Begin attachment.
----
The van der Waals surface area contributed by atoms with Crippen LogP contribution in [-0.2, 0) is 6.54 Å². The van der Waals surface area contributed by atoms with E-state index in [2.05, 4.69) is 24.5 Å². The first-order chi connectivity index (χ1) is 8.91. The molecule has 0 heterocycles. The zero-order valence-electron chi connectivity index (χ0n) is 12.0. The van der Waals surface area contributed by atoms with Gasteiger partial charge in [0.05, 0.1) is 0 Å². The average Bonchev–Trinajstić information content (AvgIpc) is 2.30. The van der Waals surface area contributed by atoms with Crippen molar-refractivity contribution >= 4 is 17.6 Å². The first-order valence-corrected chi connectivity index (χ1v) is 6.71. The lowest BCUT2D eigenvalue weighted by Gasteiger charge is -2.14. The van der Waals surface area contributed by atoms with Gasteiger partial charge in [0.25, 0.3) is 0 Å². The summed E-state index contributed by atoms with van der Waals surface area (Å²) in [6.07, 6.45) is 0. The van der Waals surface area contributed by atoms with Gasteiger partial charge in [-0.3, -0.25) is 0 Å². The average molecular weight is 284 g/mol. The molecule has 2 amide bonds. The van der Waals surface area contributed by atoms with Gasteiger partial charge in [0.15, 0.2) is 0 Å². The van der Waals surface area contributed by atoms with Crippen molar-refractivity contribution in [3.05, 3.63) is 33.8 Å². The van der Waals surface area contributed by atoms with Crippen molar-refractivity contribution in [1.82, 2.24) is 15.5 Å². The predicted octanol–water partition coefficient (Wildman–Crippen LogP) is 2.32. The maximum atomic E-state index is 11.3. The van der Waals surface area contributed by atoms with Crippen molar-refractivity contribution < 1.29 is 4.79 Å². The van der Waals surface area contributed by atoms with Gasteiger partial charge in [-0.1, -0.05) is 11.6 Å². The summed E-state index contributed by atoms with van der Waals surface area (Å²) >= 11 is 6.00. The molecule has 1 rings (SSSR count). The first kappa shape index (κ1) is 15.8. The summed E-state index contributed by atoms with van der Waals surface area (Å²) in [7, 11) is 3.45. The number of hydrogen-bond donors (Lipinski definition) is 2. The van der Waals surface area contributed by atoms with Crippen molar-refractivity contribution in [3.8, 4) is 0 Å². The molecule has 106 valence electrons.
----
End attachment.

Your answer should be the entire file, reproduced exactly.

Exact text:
The van der Waals surface area contributed by atoms with Crippen LogP contribution in [-0.2, 0) is 6.54 Å². The van der Waals surface area contributed by atoms with E-state index in [2.05, 4.69) is 24.5 Å². The first-order chi connectivity index (χ1) is 8.91. The molecule has 0 heterocycles. The zero-order valence-electron chi connectivity index (χ0n) is 12.0. The van der Waals surface area contributed by atoms with Gasteiger partial charge in [0.05, 0.1) is 0 Å². The average Bonchev–Trinajstić information content (AvgIpc) is 2.30. The van der Waals surface area contributed by atoms with Crippen molar-refractivity contribution >= 4 is 17.6 Å². The first-order valence-corrected chi connectivity index (χ1v) is 6.71. The lowest BCUT2D eigenvalue weighted by Gasteiger charge is -2.14. The van der Waals surface area contributed by atoms with Gasteiger partial charge in [0.25, 0.3) is 0 Å². The summed E-state index contributed by atoms with van der Waals surface area (Å²) in [6.07, 6.45) is 0. The van der Waals surface area contributed by atoms with Gasteiger partial charge in [-0.3, -0.25) is 0 Å². The average molecular weight is 284 g/mol. The molecule has 2 amide bonds. The van der Waals surface area contributed by atoms with Gasteiger partial charge in [0.15, 0.2) is 0 Å². The van der Waals surface area contributed by atoms with Crippen molar-refractivity contribution in [3.05, 3.63) is 33.8 Å². The van der Waals surface area contributed by atoms with Crippen molar-refractivity contribution in [1.82, 2.24) is 15.5 Å². The predicted octanol–water partition coefficient (Wildman–Crippen LogP) is 2.32. The maximum atomic E-state index is 11.3. The van der Waals surface area contributed by atoms with Crippen molar-refractivity contribution < 1.29 is 4.79 Å². The van der Waals surface area contributed by atoms with Gasteiger partial charge in [-0.1, -0.05) is 11.6 Å². The summed E-state index contributed by atoms with van der Waals surface area (Å²) >= 11 is 6.00. The molecule has 1 rings (SSSR count). The first kappa shape index (κ1) is 15.8. The summed E-state index contributed by atoms with van der Waals surface area (Å²) in [7, 11) is 3.45. The number of hydrogen-bond donors (Lipinski definition) is 2. The van der Waals surface area contributed by atoms with Crippen molar-refractivity contribution in [3.8, 4) is 0 Å². The molecule has 106 valence electrons.